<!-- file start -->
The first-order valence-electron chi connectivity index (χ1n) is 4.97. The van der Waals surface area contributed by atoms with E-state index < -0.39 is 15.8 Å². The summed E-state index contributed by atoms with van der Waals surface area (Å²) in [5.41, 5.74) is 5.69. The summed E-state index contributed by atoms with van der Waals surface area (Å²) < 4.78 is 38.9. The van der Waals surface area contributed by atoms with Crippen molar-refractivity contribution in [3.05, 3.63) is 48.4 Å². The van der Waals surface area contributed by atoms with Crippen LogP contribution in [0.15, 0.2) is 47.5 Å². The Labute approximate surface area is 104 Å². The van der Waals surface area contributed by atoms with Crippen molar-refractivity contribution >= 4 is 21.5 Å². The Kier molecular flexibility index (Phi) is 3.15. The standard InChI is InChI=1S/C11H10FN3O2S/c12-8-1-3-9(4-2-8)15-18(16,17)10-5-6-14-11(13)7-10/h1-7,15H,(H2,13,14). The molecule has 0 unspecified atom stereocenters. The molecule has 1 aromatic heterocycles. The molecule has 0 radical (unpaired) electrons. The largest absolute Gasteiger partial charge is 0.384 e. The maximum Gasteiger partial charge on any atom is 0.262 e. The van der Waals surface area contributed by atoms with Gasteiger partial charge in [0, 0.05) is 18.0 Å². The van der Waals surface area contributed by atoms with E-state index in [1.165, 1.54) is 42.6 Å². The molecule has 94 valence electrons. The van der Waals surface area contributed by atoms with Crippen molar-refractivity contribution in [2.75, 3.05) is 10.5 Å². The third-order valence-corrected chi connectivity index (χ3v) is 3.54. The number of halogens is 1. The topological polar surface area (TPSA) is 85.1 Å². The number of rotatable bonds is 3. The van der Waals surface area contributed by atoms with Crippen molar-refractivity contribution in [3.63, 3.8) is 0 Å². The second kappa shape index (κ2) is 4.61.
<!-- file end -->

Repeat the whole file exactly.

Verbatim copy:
The first-order valence-electron chi connectivity index (χ1n) is 4.97. The van der Waals surface area contributed by atoms with E-state index < -0.39 is 15.8 Å². The summed E-state index contributed by atoms with van der Waals surface area (Å²) in [5.41, 5.74) is 5.69. The summed E-state index contributed by atoms with van der Waals surface area (Å²) < 4.78 is 38.9. The van der Waals surface area contributed by atoms with Crippen molar-refractivity contribution in [3.05, 3.63) is 48.4 Å². The van der Waals surface area contributed by atoms with Crippen LogP contribution in [0.15, 0.2) is 47.5 Å². The Labute approximate surface area is 104 Å². The van der Waals surface area contributed by atoms with Crippen molar-refractivity contribution >= 4 is 21.5 Å². The Kier molecular flexibility index (Phi) is 3.15. The standard InChI is InChI=1S/C11H10FN3O2S/c12-8-1-3-9(4-2-8)15-18(16,17)10-5-6-14-11(13)7-10/h1-7,15H,(H2,13,14). The molecule has 0 unspecified atom stereocenters. The molecule has 1 aromatic heterocycles. The molecule has 0 radical (unpaired) electrons. The largest absolute Gasteiger partial charge is 0.384 e. The maximum Gasteiger partial charge on any atom is 0.262 e. The van der Waals surface area contributed by atoms with Gasteiger partial charge in [0, 0.05) is 18.0 Å². The van der Waals surface area contributed by atoms with E-state index in [1.165, 1.54) is 42.6 Å². The molecule has 94 valence electrons. The van der Waals surface area contributed by atoms with Crippen molar-refractivity contribution in [2.75, 3.05) is 10.5 Å². The third-order valence-corrected chi connectivity index (χ3v) is 3.54. The number of halogens is 1. The topological polar surface area (TPSA) is 85.1 Å². The number of rotatable bonds is 3. The van der Waals surface area contributed by atoms with Crippen molar-refractivity contribution in [3.63, 3.8) is 0 Å². The second kappa shape index (κ2) is 4.61.